1 Nationale Leitstelle Ladeinfrastruktur (2020): Ladeinfrastruktur nach 2025/2030: Szenarien für den Markthochlauf. Studie im Auftrag des BMVI. 
Link ↗ (accessed 28.01.2021).

Use of battery storage

In Germany, charging columns with a capacity of 3.6 kW or more are subject to registration with the grid operator concerned.2 Private households usually receive a permit for a charging station with a capacity of 11 kW, which is within the 15.5 kW grid reserve at household level. A maximum of 11 kWh of energy can thus be charged per hour. The charging time for fully electric cars with batteries of 40-100 kWh capacity thus takes several hours and usually takes place at night. In the meantime - also in the sense of an investment in the future - charging columns with a capacity of up to 22 kW are being installed at private households, but initially throttled back to 11 kW. For households, this not only offers the advantage of having to fulfil fewer regulatory conditions. It would also make it possible to integrate a home storage system, which would enable double the charging capacity with an unchanged household connection power.

The connected load at customer car parks and employers could also be significantly reduced by integrating battery storage - and thus also the need for grid expansion. Additional utilisation potentials arise when self-generated renewable energies are integrated and offered for off-grid refuelling. This is accompanied by an increasing demand for storage capacity, with the opportunity for efficient peak load management. The exploitation of such potential must be taken into account in battery design.

The use of buffer storage at charging hubs and in the road space can offer relief at peak times in particular and in turn reduce the connected load relevant to grid expansion. It is not for nothing that some of the so-called "superchargers" are not powered by the electricity grid, but by generators based on fossil or renewable fuels.3,4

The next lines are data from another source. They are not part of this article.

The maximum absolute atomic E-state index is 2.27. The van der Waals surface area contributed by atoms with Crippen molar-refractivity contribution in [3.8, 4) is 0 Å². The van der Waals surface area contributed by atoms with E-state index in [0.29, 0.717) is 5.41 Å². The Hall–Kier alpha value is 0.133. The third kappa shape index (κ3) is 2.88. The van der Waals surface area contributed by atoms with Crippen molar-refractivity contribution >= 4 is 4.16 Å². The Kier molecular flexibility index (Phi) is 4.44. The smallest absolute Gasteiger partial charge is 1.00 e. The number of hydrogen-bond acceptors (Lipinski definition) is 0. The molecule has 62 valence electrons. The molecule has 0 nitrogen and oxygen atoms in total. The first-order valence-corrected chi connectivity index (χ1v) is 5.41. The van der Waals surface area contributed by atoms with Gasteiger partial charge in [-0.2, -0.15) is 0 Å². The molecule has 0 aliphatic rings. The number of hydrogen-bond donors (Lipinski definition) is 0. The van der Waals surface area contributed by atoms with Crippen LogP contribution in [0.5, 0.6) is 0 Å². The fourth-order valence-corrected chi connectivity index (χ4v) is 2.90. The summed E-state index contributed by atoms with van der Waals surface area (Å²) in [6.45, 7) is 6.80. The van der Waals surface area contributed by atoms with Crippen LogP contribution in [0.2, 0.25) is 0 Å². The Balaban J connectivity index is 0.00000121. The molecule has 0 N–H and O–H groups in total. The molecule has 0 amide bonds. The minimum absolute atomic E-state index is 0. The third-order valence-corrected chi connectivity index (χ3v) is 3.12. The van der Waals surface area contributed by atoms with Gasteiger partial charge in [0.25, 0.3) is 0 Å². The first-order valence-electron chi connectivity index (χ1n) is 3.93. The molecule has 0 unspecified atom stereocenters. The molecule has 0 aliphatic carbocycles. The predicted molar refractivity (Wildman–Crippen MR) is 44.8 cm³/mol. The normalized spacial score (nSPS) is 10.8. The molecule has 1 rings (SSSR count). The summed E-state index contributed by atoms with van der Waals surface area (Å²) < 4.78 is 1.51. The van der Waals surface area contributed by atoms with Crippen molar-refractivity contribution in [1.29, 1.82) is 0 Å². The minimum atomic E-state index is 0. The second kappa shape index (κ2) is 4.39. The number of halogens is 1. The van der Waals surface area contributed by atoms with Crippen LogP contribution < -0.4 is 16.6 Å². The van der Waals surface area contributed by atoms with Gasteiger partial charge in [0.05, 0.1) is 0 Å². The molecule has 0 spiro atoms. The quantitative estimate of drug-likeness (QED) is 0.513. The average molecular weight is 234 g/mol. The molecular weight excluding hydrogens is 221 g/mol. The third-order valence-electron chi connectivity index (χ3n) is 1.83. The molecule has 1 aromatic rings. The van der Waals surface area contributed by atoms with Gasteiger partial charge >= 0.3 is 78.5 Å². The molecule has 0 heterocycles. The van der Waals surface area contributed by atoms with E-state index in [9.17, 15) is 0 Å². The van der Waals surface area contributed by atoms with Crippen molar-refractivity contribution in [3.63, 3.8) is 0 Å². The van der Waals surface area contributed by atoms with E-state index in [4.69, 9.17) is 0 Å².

2 Bonn Netz (2021): Anschluss von Ladeeinrichtungen für E-Fahrzeuge. Ladeeinrichtung für E-Fahrzeuge an Haushaltszählern (Aussetzbetrieb).
Link ↗ (accessed 28.01.2021).

3 Wiesinger, Günther (2019): MotoE-Premiere: Ladestationen mit Diesel-Generatoren.
Link ↗ (accessed 28.01.2021).

4 (2019): Berliner Startup entwickelt Methanol-Schnellladestation.
Link ↗ (accessed 28.01.2021).

Performance requirements

An essential requirement for battery storage as a component of a charging infrastructure is a pronounced fast-charging capability. This enhances charging comfort and takes the load off the grid. The higher the charging performance is to be, the more important the fast-charging capability becomes for the same storage unit size. Using a fast-charging home storage unit with a usable capacity of 10.4 kWh, an output of 41.6 kW could be realised when discharging at 4C for 15 minutes. With the corresponding fast-charging capability of the receiving traction battery, 10.4 kWh could thus be charged within 15 minutes. Depending on the type of vehicle, this amount is sufficient for almost 100 km of driving.